In my mid-December meeting with the new Irish head coach, Brian Kelly shared that he prides himself on getting the most from his players, stating he's less interested in a player's weaknesses than in finding a way in which that player can help the team improve.
That statement – made four months prior to his first official practice with the team – leads me to believe that, in addition to a role in the goal line package with Burger, you'll see Hughes in the spread offense's solo-back sets next season. The goal will be to involve Hughes in the passing game and also afford him a chance to get those quick feet and that big body moving forward in space, as Robert Hughes the downhill runner is far more impressive than Hughes the battering ram.
There is, however, one likely stumbling block for Hughes if he's unable to earn early season carries.
He tends to play poorly when not afforded many touches.
Over his three-year career, Hughes has averaged 5.74 yards-per-carry when he accumulates at least 9 touches (rushes or receptions) in a game. When he touches the rock fewer than 9 times in a game, Hughes' rushing average drops to 2.94.
In other words, whether it's catching the ball, running as the solo back, or both, Hughes is far more effective than as a change-of-pace or spot-duty player.
Can Hughes earn 9-10 touches per game with three backfield competitors, including impressive redshirt-freshman Cierre Wood, champing at the bit for consistent snaps?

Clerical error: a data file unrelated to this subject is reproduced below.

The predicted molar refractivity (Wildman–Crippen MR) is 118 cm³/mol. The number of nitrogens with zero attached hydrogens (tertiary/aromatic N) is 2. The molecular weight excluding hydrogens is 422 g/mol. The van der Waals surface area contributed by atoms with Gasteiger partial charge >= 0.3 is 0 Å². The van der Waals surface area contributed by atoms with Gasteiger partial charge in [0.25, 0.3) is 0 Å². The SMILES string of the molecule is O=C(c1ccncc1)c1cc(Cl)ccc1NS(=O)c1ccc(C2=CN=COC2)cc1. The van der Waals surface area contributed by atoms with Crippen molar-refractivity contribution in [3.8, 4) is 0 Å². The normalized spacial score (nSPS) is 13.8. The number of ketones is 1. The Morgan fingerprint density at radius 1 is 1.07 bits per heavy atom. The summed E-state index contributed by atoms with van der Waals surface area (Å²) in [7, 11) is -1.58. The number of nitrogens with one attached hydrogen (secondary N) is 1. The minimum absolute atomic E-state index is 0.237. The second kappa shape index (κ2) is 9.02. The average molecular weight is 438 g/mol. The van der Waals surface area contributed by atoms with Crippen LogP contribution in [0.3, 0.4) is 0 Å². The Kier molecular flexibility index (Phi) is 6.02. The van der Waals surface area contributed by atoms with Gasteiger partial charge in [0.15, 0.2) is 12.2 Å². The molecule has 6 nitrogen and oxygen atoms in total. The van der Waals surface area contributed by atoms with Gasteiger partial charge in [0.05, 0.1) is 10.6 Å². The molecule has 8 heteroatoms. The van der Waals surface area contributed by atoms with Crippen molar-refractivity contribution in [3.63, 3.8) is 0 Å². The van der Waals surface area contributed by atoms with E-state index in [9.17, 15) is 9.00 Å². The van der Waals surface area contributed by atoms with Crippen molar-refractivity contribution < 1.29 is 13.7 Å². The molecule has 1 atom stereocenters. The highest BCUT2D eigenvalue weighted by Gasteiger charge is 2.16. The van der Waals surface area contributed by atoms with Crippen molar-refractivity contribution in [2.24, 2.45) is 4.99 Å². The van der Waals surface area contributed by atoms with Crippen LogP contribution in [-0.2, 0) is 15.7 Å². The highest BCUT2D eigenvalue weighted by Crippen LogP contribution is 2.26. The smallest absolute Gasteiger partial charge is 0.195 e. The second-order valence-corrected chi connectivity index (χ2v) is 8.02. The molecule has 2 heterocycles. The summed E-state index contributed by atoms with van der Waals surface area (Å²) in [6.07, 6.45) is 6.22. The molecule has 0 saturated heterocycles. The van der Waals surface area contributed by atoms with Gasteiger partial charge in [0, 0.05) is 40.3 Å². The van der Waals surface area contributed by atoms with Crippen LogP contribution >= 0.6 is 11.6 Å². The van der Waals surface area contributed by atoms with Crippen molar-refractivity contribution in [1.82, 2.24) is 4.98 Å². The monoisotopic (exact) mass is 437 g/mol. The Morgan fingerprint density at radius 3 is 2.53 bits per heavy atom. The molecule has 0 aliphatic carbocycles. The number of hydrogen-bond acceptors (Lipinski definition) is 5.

After three years, its time for Hughes to declare his major mode of transport on the football field.
Hughes' Best Moments of 2009
- Purdue (2nd Quarter): After appearing in mop-up time vs. Nevada, not at all at Michigan, and sparingly vs. Michigan State, Hughes ran with a vengeance in a backup role (to Jonas Gray) in West Lafayette, rushing for gains of 20, 8, 7, and a 2-yard score on his first four carries before finishing the contest with 77 all-purpose yards in the 24-21 win. Hughes' 2nd Quarter outburst was his best, consistent effort since the tail-end of the 2007 season.
- Washington: One week later, Hughes entered the contest for an injured Armando Allen and produced 2nd half carries of 15, 12, and 37 yards, while adding a 25-yard reception, a key late 2-point conversion to help preserve overtime, and the game-winning TD plunge in the extra session. Hughes' 37-yard rush was the longest by an Irish running back last season and the longest since Hughes' twice carried for more than 40 yards in the 2007 season-finale at Stanford.
- Washington State: In his first start of the season, Hughes scored a touchdown and totaled a career-best of 182 yards (131 rushing) on a career-high 28 touches in the blowout victory over the Cougars.
- Stanford: Freshman Theo Riddick earned the start but Hughes again starred in relief, finishing with 17 touches for 124 total yards (74 rushing) including a season-high 9 carries in excess of 7 yards.
Hughes' Moments to Forget in 2009
- Boston College: Trailing 16-13 early in the 4th Quarter, Hughes lined up as the team's Wildcat quarterback on 4th and Goal from the Eagles 1-yard line. The junior's foray through the line was stopped short of the goal, courtesy of a vicious blow from BC safety Marcellus Bowman. The hit dropped Hughes in his tracks and sent him wobbling to the sidelines for the duration of the contest.
- Navy: Trailing 14-0 early in the 2nd Quarter and facing 1st and Goal from teh Midshipmen 4-yard line, Hughes lost 2 yards on an ill-advised sweep. He gained just 1-yard on the following snap and two incomplete passes later, the Irish come up empty in the red zone on the first of four occasions during the upset loss.
- Pittsburgh: Hughes was withheld from action after accounting for 79 yards on 13 touches (with a touchdown) the previous week vs. Navy. The Irish totaled just 66 yards on 25 carries vs. the Panthers 17th-ranked rush defense.